It’s a welcome development for the specialty market, which has stalled in recent months outside of sparse hits like A24’s “The Farewell” ($19.5 million) and Roadside Attractions’ “The Peanut Butter Falcon” ($20.1 million). Industry analysts predict the indie box office could continue to thrive as awards season nears and studios begin to unveil their front-runners to the masses.
“The world of awards season contenders is an interesting one this year and in spite of a softer overall indie box-office, boasts a really interesting, diverse and often edgy crop of films,” said Paul Dergarabedian, a senior media analyst with Comscore. “Strong box-office starts for potential contenders like ‘Jojo Rabbit’ and ‘Judy’ shows that audiences are in the mood for challenging and thought-provoking movies that push the envelope.”
Last year’s nine best picture nominees boasted the highest combined grosses in nearly a decade as “Black Panther,” “Bohemian Rhapsody” and “A Star Is Born” fought to take home cinema’s top prize. But history has proven that glitzy awards and box office receipts don’t always go hand-in-hand. As Oscar darlings become part of the cultural conversation, smaller studios look to score a bigger piece of the box office pie through the rest of 2019.
Popular on Variety
“The beauty of awards season is the films released during this part of the year can provide the spark to ignite renewed interest in and excitement for non-blockbuster style offerings,” Dergarabedian said.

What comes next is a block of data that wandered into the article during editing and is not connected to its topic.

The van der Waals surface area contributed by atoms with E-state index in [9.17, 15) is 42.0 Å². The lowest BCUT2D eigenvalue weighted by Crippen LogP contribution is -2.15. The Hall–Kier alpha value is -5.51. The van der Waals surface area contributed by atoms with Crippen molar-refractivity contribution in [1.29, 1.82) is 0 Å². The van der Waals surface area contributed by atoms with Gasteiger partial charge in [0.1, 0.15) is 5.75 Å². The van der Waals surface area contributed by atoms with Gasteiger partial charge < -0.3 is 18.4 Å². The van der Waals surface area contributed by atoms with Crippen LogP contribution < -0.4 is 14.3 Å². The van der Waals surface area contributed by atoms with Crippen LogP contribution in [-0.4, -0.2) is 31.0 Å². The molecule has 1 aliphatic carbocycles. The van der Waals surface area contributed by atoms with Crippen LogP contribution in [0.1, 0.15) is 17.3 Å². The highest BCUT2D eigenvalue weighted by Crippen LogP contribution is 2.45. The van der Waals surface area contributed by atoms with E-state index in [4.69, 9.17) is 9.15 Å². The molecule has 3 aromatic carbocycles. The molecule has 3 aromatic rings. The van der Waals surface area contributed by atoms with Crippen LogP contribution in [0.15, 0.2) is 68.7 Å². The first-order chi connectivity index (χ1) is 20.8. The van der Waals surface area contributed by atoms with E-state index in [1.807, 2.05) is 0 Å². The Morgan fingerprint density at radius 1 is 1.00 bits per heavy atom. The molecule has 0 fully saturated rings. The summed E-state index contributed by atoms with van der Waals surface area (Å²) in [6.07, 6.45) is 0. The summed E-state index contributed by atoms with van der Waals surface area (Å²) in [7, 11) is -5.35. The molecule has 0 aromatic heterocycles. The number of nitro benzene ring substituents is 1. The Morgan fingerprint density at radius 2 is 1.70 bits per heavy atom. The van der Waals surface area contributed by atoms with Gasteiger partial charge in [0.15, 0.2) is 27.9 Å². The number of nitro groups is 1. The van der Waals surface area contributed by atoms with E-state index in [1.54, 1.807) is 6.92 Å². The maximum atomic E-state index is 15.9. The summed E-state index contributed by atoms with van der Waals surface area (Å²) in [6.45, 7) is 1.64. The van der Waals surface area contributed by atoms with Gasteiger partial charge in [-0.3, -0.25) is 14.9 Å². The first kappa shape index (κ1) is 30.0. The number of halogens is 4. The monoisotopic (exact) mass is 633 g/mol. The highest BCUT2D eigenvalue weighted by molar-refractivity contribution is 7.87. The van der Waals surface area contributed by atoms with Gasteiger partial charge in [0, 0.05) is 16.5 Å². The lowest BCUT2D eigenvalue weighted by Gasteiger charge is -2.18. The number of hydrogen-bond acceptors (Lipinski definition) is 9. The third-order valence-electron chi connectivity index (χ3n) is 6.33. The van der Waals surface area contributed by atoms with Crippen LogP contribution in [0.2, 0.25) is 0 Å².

Already, Oscar hopefuls from independent studios have begun to make inroads on box office charts. This weekend, A24’s “The Lighthouse” cracked the top 10 with $3 million, despite playing on just 586 screens. “Jojo Rabbit” secured the best screen average of the weekend after collecting $1 million from 55 theaters — $18,500 per venue. Meanwhile, “Parasite” has generated $4.1 million in North America in two weeks of limited release, an especially strong result for a foreign film. Director Bong Joon Ho’s dark social satire became a massive success overseas, particularly in South Korea, where the film has earned $70 million of its $104 million haul. In other specialty milestones, “Judy” crossed the $20 million mark this weekend.
Though distributors tend to release awards season bait in late September and beyond to keep movies fresh in voters minds, some potential contenders from major studios got off to an earlier start. Over the summer, Sony and Quentin Tarantino’s R-rated ode to showbiz, “Once Upon a Time in Hollywood,” generated $368 million globally, while Paramount’s Elton John musical fantasy “Rocketman” neared $200 million worldwide. STX’s “Hustlers,” a crime drama that became a surprise hit, and Warner Bros.’ “Joker,” a gritty super-villain origin story, are still drawing moviegoers.
Netflix has a handful of newcomers that will soon be in the mix, which means despite limited theatrical windows for its awards season hopefuls, box office grosses for Martin Scorsese’s “The Irishman” and Noah Baumbach’s “Marriage Story” will likely go unreported.
With two months left for awards hopefuls to premiere, several titles have potential to become Oscar favorites. Awards season sages are looking to titles including Focus Features’ “Harriet (Nov. 1), Disney-Fox’s “Ford v Ferrari (Nov. 15), A24’s “Waves” (Nov. 15), Sony’s “A Beautiful Day in the Neighborhood” (Nov. 22), A24’s “Uncut Gems” (Dec. 13), Lionsgate’s “Bombshell” (Dec. 20), and a trio of Christmas day releases: Sony’s “Little Women,” Warner Bros. “Just Mercy” and Universal’s “1917” to add some more heft to the awards conversation.
Here are the global tallies (as of Oct. 27) for this year’s potential Oscar contenders:
“Joker” ($849 million)
“Once Upon a Time in Hollywood” ($368 million)
“Rocketman” ($195 million)
“Hustlers” ($135 million)
“Parasite” ($104.5 million)
“Pain & Glory” ($31 million)
“Judy” ($29 million)
“The Farewell” ($19.5 million)
“Jojo Rabbit” ($1.5 million)
“The Lighthouse” ($3.6 million)